Evidence From Humans
 
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Body size and breast cancer risk in black women and white women: the Carolina Breast Cancer Study
Hall, I. J., Newman, B., Millikan, R. C., Moorman, P. G. American Journal of Epidemiology. 2000. 151:8, 754-64.
Topic area
Body size
Study design
Population based case-control
Study Participants
Number of Cases
873 cases (invasive only) (350 black women) (523 white women)
Menopausal Status
The menopausal status of women included in this study is listed here.
Post menopausal
Pre menopausal
Number of Controls
Controls: 824 (353 black women) (471 white women)
Participant selection: Inclusion and exclusion criteria
Criteria used to select participants in the study.
In: participants of the Carolina Breast Cancer Study: age 20 to 74 years at baseline, lived in a 24 county area of central and eastern North Carolina (DMV and HCFA records for controls), and diagnosed with invasive breast cancer between 1993 and 1996 (cases)
Comment about participation selection
Strengths: Separate analysis by race and anthropometric measurements were taken at the time of the interview Limitations: Low response rate amongst controls, neither physical activity nor dietary considerations were taken into account in the study, misclassification of fat distribution is likely due to race-specific differences in localization of fat not considered, and study does not state that women with previous cancers were excluded
Exposure Investigated
Exposures investigated
BMI, height and W/H ratio
How exposure was measured
Questionnaire, in person Anthropometric measurement, researcher-administered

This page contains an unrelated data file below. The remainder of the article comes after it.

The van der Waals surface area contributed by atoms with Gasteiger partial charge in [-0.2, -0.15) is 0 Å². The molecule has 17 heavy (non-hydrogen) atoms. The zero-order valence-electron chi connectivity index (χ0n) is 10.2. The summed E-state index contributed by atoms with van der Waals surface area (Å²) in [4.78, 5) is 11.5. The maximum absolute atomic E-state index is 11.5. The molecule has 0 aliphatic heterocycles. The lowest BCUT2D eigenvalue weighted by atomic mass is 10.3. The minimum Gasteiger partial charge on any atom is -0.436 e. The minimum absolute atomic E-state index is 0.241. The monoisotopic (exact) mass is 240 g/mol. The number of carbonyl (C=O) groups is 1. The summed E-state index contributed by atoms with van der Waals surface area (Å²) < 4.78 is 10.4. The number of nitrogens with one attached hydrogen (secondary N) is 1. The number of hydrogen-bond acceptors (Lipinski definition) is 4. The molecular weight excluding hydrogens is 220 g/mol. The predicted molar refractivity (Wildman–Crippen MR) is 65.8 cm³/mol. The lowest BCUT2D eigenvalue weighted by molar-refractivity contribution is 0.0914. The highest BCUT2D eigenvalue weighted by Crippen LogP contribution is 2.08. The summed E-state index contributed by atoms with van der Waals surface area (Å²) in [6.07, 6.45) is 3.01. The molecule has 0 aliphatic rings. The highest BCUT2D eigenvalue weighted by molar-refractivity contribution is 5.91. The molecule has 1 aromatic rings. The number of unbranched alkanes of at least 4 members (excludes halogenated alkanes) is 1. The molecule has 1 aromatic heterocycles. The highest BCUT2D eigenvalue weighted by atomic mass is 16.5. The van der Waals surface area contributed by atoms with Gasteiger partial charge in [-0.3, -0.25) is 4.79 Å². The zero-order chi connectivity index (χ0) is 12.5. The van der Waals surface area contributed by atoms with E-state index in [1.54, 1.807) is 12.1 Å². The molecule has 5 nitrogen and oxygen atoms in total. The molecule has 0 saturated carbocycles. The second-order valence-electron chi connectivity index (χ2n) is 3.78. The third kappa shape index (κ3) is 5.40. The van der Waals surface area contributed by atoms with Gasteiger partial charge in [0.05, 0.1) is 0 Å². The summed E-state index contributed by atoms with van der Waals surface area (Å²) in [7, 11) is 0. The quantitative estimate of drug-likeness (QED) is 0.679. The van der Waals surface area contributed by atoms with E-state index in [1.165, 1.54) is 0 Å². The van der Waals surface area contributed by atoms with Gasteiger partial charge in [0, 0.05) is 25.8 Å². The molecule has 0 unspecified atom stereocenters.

Exposure assessment comment
Misclassification of fat distribution due to race-specific differences in localization of fat not considered
Statistical Analysis
Ethnic groups with separate analysis
If this study provided a separate analysis by ethnic or racial group, the groups are listed here.
African Americans Non-hispanic White Americans
Confounders considered
Other breast cancer risk factors, such as family history, age at first birth, and hormone replacement therapy use, that were taken into account in the study.
Adequately controlled, Confounders: age, age at menarche, parity, age at first full term pregnancy, lactation, education, BMI, menopausal status, age at menopause, family history
Genetic characterization included
If the study analyzed relationships between environmental factors and inherited genetic variations, this field will be marked “Yes.” “No”, if not.
No
Description of major analysis
Effect modifiers: race and menopausal status
Strength of associations reported
Association between breast cancer risk in premenopausal black women and BMI, >30.13 vs. <24.61, OR=0.89(0.38-2.07)
Association between breast cancer risk in premenopausal black women and height, >165.1 cm vs. <160.0 cm, OR=2.93(1.44-5.95)
Association between breast cancer risk in premenopausal black women and WHR, >0.86 vs. <0.77, OR=2.50(1.10-5.67)
Association between breast cancer risk in premenopausal white women and BMI, >30.13 vs. <24.61, OR=0.46(0.26-0.80)
Association between breast cancer risk in premenopausal white women and height, >165.1 cm vs. <160.0 cm, OR=0.77(0.46-1.29)
Association between breast cancer risk in premenopausal white women and WHR, >0.86 vs. <0.77, OR=2.44(1.17-5.09)

Association between breast cancer risk in postmenopausal black women and BMI, >30.13 vs. <24.61, OR=0.68(0.33-1.42)
Association between breast cancer risk in postmenopausal black women and height, >165.1 cm vs. <160.0 cm, OR=1.00(0.55-1.83)
Association between breast cancer risk in postmenopausal black women and WHR, >0.86 vs. <0.77, OR=1.62(0.70-3.79)
Association between breast cancer risk in postmenopausal white women and BMI, >30.13 vs. <24.61, OR=1.08(0.58-2.00)
Association between breast cancer risk in postmenopausal white women and height, >165.1 cm vs. <160.0 cm, OR=1.63(0.96-2.76)
Association between breast cancer risk in postmenopausal white women and WHR, >0.86 vs. <0.77, OR=1.64(0.88-3.07)
Results Comments
Mean BMI higher in black than white women, but height and W/H ratio similar Risk increased with increasing height for postmenopausal whites but not blacks and premenopausal blacks but not whites High W/H ratio >0.86 vs <0.78 associated with >2-fold higher risk for blacks than whites in premenopausal women
Author address
Department of Epidemiology, School of Public Health, University of North Carolina, Chapel Hill, USA.
Controls participation rate
Less than 70% (53%)
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